Decades of psychological research has found that humans can recognise familiar faces across a wide range of images, even when their image quality is poor.
In contrast, recognition of unfamiliar faces is tied to a specific image - so much so that different photos of the same unfamiliar face are often thought to be different people.
The new system, called Facelock, exploits this psychological effect to create a new type of authentication system whose details are published in the journal PeerJ.
Familiarity with a particular face determines a person's ability to identify it across different photographs and as a result a set of faces that are known only to a single individual can be used to create a personalised 'lock'.
Access is then granted to anyone who demonstrates recognition of the faces across images, and denied to anyone who does not.
To register with the system, users nominate a set of faces that are well known to them, but are not well known to other people. The researchers found that it was surprisingly easy to generate faces that have this property.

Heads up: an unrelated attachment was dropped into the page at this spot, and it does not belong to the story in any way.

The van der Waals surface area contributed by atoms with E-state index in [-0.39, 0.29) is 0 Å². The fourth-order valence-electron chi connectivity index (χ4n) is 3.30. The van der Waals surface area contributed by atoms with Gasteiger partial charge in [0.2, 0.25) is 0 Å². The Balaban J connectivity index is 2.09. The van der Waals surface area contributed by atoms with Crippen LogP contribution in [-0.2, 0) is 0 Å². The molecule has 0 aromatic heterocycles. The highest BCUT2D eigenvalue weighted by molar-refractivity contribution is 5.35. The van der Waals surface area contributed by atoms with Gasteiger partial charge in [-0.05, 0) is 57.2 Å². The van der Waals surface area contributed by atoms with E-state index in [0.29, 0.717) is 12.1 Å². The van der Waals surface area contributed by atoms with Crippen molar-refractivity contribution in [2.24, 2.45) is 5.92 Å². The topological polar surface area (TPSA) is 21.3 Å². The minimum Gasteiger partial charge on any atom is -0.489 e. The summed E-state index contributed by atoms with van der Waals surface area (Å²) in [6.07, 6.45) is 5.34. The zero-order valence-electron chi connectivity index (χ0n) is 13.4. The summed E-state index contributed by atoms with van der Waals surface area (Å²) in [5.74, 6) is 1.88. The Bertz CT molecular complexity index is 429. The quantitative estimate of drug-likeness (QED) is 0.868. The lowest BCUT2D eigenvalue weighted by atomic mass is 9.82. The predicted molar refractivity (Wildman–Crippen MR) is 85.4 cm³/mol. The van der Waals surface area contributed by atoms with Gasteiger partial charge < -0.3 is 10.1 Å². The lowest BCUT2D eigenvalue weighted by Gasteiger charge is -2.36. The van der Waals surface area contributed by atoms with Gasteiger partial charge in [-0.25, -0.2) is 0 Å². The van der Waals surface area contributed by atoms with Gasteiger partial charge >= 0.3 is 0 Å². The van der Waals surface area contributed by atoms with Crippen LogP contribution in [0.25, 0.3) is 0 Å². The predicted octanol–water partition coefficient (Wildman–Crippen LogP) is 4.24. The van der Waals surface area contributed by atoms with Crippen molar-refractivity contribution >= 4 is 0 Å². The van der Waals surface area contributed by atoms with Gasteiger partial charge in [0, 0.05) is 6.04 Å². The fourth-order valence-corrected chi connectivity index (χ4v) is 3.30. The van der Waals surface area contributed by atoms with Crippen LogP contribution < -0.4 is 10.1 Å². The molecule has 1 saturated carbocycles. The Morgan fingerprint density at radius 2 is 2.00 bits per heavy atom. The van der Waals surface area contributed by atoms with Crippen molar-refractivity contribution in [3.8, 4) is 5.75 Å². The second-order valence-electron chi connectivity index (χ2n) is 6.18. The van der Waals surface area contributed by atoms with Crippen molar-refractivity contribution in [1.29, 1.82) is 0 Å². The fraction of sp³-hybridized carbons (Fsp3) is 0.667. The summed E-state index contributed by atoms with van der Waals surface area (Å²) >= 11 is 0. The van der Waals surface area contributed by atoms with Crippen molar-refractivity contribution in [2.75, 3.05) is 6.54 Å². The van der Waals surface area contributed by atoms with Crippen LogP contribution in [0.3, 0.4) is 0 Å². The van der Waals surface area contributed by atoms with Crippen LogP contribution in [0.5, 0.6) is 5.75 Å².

For example, a favourite jazz trombonist, or a revered poker player are more than suitable - effectively one person's idol is another person's stranger.
By combining faces from across a user's domains of familiarity - say, music and sports - the researchers were able to create a set of faces that were known to that user only. To know all of those faces is then the key to Facelock.
The 'lock' consists of a series of face grids and each grid is constructed so that one face is familiar to the user, whilst all other faces are unfamiliar.
Authentication is a matter of simply touching the familiar face in each grid. For the legitimate user, this is a trivial task, as the familiar face stands out from the others.
However, a fraudster looking at the same grid hits a problem - none of the faces stand out.
Building authentication around familiarity has several advantages. Unlike password or PIN-based systems, a familiarity-based approach never requires users to commit anything to memory.
Nor does it require them to name the faces in order to authenticate. The only requirement is to indicate which face looks familiar.
Lead author, Dr. Rob Jenkins of the University of York in the UK, said that "pretending to know a face that you don't know is like pretending to know a language that you don't know - it just doesn't work. The only system that can reliably recognise faces is a human who is familiar with the faces concerned."